Reconciling assholes for nearly a decade.

Soda supercooling

The soft-drink machine downstairs dispenses the 20 fl.oz. bottles (which I like more than cans), and the machine must have it's thermostat set too low. The contents are liquid when you buy it, but once you open the bottle, the top two inches or so immediately turn into ice.

If you don't keep an eye on it, it'll form a plug that allows pressure to build up underneath, until it suddenly gives way.

Result: a Diet Dr. Pepper volcano on your desk.
Permalink example 
January 3rd, 2006
If the CO2 is sufficently pressuarized it will cause the soda to cool noticably when its released. The expanding gas will absorb heat from the environment. (Which is how most cooling devices work afaik)
So, it might be a combination of overpressurized bottles and a too high setting on the cooler.
Permalink Eric Debois 
January 3rd, 2006
Thanks Eric - Didn't think about the CO2 cooling effect.
Permalink example 
January 3rd, 2006
When I was in Cali, a coworker asked me to bring back some Dr Peppers. He really liked the stuff, but it's not available in Estonia.

So I just grabbed like five cans from the office fridge before I left work the day I was flying home. Made it nicely all the way back to Tallinn and spent four days in a suitcase until I went back to Tartu, during which trip one of the cans inexplicably burst and soaked the entire contents of my bag.
Permalink Flasher T 
January 3rd, 2006
Oh, and stuff is much better out of a can than out of a plastic bottle. Not as good as out of a glass bottle though.

I wonder why glass bottles with metal caps are easy to make completely airtight, and plastic ones aren't?
Permalink Flasher T 
January 3rd, 2006
I don't know if it's the cap, or the bottle itself. I think the PET (polyethylene-terephthalate) plastic is slightly porous, but have no proof.

But I agree. Drinking a cold drink from a glass bottle is the best. :-)
Permalink example 
January 3rd, 2006
Why do they still use glass bottles for Coke in a lot of other countries? Just havn't updated the production facility yet or something?
Permalink Phil 
January 3rd, 2006
I've heard a couple of theories about it the switch to plastic.

1) Fear of germs from the previous customer, despite being washed in super hot sudsy water.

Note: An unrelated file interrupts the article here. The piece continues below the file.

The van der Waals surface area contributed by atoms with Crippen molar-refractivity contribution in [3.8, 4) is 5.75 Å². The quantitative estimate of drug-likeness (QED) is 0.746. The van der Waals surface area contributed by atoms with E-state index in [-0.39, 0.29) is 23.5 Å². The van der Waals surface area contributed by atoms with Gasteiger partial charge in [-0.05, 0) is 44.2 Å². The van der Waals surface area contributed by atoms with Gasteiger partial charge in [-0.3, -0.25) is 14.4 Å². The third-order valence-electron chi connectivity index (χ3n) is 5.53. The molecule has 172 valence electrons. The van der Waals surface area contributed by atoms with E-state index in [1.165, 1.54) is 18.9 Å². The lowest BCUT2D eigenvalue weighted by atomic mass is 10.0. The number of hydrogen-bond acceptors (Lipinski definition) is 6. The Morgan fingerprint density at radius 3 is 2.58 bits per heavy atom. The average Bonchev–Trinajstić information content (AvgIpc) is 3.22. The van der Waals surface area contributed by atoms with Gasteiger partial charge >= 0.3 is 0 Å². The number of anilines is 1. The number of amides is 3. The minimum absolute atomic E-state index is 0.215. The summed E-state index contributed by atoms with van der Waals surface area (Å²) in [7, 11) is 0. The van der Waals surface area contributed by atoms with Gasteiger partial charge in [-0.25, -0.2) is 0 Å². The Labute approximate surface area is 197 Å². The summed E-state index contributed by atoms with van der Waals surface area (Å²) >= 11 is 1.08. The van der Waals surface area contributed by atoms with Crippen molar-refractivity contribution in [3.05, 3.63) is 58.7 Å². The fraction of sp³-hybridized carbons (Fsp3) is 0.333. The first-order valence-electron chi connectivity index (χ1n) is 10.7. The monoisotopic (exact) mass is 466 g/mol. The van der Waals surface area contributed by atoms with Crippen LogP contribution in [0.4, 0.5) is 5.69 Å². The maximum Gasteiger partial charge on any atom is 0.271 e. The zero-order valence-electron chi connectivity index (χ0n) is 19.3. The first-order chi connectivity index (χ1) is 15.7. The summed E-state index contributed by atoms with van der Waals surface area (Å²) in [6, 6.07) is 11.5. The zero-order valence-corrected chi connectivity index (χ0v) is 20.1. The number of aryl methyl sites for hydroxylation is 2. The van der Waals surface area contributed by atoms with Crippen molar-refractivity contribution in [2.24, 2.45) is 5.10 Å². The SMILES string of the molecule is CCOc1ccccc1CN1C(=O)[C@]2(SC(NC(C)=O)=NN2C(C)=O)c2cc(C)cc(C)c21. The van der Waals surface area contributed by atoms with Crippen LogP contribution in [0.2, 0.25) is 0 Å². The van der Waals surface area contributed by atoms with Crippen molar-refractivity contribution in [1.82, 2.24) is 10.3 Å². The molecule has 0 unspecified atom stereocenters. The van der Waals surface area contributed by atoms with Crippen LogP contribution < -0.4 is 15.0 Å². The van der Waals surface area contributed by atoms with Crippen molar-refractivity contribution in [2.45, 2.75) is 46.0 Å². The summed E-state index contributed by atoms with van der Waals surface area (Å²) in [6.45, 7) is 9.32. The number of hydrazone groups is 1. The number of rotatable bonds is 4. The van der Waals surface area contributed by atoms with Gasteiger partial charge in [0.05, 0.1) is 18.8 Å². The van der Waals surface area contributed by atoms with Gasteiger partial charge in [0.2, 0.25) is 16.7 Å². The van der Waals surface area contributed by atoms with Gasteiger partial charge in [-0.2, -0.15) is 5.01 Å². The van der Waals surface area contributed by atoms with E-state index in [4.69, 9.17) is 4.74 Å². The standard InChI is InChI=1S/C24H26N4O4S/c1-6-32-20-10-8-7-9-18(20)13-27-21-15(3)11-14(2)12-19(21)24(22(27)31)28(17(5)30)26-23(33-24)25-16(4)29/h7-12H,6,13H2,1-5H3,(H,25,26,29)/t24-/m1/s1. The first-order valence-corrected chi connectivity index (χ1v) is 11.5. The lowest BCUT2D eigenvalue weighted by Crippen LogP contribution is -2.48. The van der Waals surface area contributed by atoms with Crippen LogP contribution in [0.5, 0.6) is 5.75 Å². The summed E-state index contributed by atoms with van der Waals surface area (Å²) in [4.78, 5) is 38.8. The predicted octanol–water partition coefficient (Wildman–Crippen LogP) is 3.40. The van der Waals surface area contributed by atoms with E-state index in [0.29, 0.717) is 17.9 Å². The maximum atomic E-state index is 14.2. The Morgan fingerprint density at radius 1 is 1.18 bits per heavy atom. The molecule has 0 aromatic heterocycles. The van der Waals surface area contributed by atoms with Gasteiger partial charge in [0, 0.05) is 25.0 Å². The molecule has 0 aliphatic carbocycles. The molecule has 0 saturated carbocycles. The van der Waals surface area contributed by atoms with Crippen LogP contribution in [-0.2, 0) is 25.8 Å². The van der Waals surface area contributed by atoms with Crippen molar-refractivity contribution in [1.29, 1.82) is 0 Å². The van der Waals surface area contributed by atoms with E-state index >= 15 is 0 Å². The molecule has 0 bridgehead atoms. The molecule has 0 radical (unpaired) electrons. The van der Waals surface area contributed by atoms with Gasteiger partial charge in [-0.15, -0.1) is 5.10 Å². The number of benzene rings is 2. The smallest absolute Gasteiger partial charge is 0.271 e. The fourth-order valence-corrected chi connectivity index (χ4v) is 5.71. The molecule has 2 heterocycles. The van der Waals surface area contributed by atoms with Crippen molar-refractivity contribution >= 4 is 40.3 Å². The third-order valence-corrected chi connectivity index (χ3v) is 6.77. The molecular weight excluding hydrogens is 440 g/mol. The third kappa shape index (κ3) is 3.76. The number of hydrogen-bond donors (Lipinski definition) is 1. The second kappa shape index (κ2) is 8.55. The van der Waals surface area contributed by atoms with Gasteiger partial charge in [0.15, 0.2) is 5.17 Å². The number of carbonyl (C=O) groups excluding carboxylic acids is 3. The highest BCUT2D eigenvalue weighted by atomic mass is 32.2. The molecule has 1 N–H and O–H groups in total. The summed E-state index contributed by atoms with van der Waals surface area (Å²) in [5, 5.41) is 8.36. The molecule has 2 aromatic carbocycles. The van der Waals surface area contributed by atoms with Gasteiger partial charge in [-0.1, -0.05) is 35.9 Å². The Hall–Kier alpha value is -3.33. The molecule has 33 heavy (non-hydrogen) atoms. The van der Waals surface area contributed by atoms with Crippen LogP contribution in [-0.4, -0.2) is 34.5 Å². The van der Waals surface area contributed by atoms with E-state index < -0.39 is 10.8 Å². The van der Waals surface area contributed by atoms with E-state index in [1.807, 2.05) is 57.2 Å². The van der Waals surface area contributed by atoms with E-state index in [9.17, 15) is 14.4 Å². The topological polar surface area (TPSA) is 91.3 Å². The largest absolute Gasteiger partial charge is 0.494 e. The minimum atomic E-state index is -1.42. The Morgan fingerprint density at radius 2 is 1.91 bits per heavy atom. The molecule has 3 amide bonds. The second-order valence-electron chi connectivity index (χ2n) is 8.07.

2) Economics -- the glass bottles cost money to be returned, washed, and then refilled & capped. The same theory says it costs too much to melt them down & reblow them (the melting would presumably take care of the germ problem).

My money is on #2. Why not put the burden of recycling the single-use plastic bottles on the consumer?
Permalink example 
January 3rd, 2006
Glass can be washed locally and re-used. If you don't have the plastic factories we Americans have, or have to ship your plastic pellets from overseas, it can make it more expensive to manufacture 'virgin' plastic bottles than it is to wash the glass ones.
Permalink AllanL5 
January 3rd, 2006
Washed? I've never lived in a state that does deposits on bottles. Breakage is one big advantage. But why is beer still in glass bottles if either of those theories are true?
Permalink Phil 
January 3rd, 2006
Consumer acceptance, maybe?
Permalink example 
January 3rd, 2006
They wash bottles when you return them? I'd just assumed they turned them into chips, melted them down and made new bottles out of them.
Permalink MarkTAW 
January 3rd, 2006
Not in Africa. That's my understanding, anyway.

And the 1960's coke bottles used to be made really thick, so that they wouldn't break in the wash process.

So I'm told, anyway.
Permalink AllanL5 
January 3rd, 2006
Polyester exudes some nasty smelling stuff on aging that has a deliterious effect on some foods. Some other polymers are also a problem.

Back in the day, I worked for a chemical company that experimented with storing liquors in polyester bottles. Not good. Apparently the alcohol extracted some of the nasties into the booze.
Permalink Misanthrope 
January 3rd, 2006
it's hard to find returnable bottles in the us, but they're common elsewhere.

the question is, do they really wash the bottles, and if they do, is it really with hot water?

(in europe, i'd guess yes. but in india?)
Permalink mb 
January 4th, 2006
I used to make considerable pocket money taking back the empties, a whole old penny a bottle. This was even more profitable taking the empties from behind the offie which had already been surrendered and taking them back in to claim another penny on them.
Permalink Simon Lucy 
January 4th, 2006
There is a big TCCC plant in Tallinn, serves most of the Baltics. Most of their product is in plastic bottles, but they do still produce small quantities of Coke in 0.25L glass. Very hard to find in retail, you really need to go to the supplier for them.

Oh, and there's a mandatory deposit on bottles here. You used to be able to return them before as well, for a market price - anywhere from 0.10EEK on glass bottles and cans to 0.80EEK and more on glass; now the consumers pay a deposit that's added to the purchase price and the shops are obligated to buy back the bottles for the deposit. 0.50EEK on small plastic bottles, 1EEK on large plastic and all glass bottles.
Permalink Flasher T 
January 4th, 2006

This topic was orginally posted to the off-topic forum of the
Joel on Software discussion board.

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